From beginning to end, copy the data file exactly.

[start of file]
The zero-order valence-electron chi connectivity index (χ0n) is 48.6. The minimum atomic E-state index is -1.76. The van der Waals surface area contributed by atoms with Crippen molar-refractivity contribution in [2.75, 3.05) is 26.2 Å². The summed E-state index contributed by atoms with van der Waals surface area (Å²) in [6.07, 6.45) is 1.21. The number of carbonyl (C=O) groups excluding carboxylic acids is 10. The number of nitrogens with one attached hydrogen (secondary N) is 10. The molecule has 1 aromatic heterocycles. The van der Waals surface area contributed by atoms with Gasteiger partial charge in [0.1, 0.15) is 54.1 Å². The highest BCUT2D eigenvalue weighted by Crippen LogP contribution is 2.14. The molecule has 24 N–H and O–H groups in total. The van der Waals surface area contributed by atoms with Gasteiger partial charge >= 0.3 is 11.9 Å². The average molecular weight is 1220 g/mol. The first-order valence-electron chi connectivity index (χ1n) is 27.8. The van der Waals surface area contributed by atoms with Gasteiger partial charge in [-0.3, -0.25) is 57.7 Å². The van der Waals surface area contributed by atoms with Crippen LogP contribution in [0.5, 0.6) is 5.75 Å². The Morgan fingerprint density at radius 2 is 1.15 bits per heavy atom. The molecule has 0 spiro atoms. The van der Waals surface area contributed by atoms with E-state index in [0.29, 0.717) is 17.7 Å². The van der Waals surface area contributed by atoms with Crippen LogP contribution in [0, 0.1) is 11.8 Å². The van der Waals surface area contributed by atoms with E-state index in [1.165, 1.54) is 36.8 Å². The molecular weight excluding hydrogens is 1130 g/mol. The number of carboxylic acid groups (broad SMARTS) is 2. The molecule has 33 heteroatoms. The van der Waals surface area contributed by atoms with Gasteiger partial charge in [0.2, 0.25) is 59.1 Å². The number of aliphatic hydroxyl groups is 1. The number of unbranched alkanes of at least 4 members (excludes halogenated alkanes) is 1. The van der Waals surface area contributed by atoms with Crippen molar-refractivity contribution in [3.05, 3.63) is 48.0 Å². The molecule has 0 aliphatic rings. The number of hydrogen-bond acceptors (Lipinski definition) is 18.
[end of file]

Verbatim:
The zero-order valence-electron chi connectivity index (χ0n) is 48.6. The minimum atomic E-state index is -1.76. The van der Waals surface area contributed by atoms with Crippen molar-refractivity contribution in [2.75, 3.05) is 26.2 Å². The summed E-state index contributed by atoms with van der Waals surface area (Å²) in [6.07, 6.45) is 1.21. The number of carbonyl (C=O) groups excluding carboxylic acids is 10. The number of nitrogens with one attached hydrogen (secondary N) is 10. The molecule has 1 aromatic heterocycles. The van der Waals surface area contributed by atoms with Gasteiger partial charge in [0.1, 0.15) is 54.1 Å². The highest BCUT2D eigenvalue weighted by Crippen LogP contribution is 2.14. The molecule has 24 N–H and O–H groups in total. The van der Waals surface area contributed by atoms with Gasteiger partial charge >= 0.3 is 11.9 Å². The average molecular weight is 1220 g/mol. The first-order valence-electron chi connectivity index (χ1n) is 27.8. The van der Waals surface area contributed by atoms with Gasteiger partial charge in [-0.3, -0.25) is 57.7 Å². The van der Waals surface area contributed by atoms with Crippen LogP contribution in [0.5, 0.6) is 5.75 Å². The Morgan fingerprint density at radius 2 is 1.15 bits per heavy atom. The molecule has 0 spiro atoms. The van der Waals surface area contributed by atoms with E-state index in [0.29, 0.717) is 17.7 Å². The van der Waals surface area contributed by atoms with Crippen LogP contribution in [0, 0.1) is 11.8 Å². The van der Waals surface area contributed by atoms with E-state index in [1.165, 1.54) is 36.8 Å². The molecular weight excluding hydrogens is 1130 g/mol. The number of carboxylic acid groups (broad SMARTS) is 2. The molecule has 33 heteroatoms. The van der Waals surface area contributed by atoms with Gasteiger partial charge in [0.2, 0.25) is 59.1 Å². The number of aliphatic hydroxyl groups is 1. The number of unbranched alkanes of at least 4 members (excludes halogenated alkanes) is 1. The van der Waals surface area contributed by atoms with Crippen molar-refractivity contribution in [3.05, 3.63) is 48.0 Å². The molecule has 0 aliphatic rings. The number of hydrogen-bond acceptors (Lipinski definition) is 18.